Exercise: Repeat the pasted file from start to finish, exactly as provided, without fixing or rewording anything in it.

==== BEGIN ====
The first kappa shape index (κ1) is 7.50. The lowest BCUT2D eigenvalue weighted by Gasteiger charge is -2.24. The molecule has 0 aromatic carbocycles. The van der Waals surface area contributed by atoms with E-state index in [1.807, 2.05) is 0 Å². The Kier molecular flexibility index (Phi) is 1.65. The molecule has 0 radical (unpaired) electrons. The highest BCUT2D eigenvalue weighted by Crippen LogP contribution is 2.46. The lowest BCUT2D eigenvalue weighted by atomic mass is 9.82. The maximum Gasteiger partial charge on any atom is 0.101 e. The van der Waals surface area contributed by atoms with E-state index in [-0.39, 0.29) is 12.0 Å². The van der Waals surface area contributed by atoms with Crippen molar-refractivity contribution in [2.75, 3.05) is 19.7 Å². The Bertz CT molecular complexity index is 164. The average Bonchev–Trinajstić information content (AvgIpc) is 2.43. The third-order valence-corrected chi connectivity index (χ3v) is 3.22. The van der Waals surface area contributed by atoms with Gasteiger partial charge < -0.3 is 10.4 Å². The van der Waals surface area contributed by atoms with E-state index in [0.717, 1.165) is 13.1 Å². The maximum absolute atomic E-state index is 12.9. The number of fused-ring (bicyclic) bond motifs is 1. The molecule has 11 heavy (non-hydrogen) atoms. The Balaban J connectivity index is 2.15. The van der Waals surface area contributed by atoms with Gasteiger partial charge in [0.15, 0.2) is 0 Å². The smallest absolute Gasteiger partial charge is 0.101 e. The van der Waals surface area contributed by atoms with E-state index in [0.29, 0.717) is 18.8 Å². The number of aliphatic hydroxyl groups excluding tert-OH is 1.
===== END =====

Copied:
The first kappa shape index (κ1) is 7.50. The lowest BCUT2D eigenvalue weighted by Gasteiger charge is -2.24. The molecule has 0 aromatic carbocycles. The van der Waals surface area contributed by atoms with E-state index in [1.807, 2.05) is 0 Å². The Kier molecular flexibility index (Phi) is 1.65. The molecule has 0 radical (unpaired) electrons. The highest BCUT2D eigenvalue weighted by Crippen LogP contribution is 2.46. The lowest BCUT2D eigenvalue weighted by atomic mass is 9.82. The maximum Gasteiger partial charge on any atom is 0.101 e. The van der Waals surface area contributed by atoms with E-state index in [-0.39, 0.29) is 12.0 Å². The van der Waals surface area contributed by atoms with Crippen molar-refractivity contribution in [2.75, 3.05) is 19.7 Å². The Bertz CT molecular complexity index is 164. The average Bonchev–Trinajstić information content (AvgIpc) is 2.43. The third-order valence-corrected chi connectivity index (χ3v) is 3.22. The van der Waals surface area contributed by atoms with Gasteiger partial charge < -0.3 is 10.4 Å². The van der Waals surface area contributed by atoms with E-state index in [0.717, 1.165) is 13.1 Å². The maximum absolute atomic E-state index is 12.9. The number of fused-ring (bicyclic) bond motifs is 1. The molecule has 11 heavy (non-hydrogen) atoms. The Balaban J connectivity index is 2.15. The van der Waals surface area contributed by atoms with Gasteiger partial charge in [0.15, 0.2) is 0 Å². The smallest absolute Gasteiger partial charge is 0.101 e. The van der Waals surface area contributed by atoms with E-state index in [0.29, 0.717) is 18.8 Å². The number of aliphatic hydroxyl groups excluding tert-OH is 1.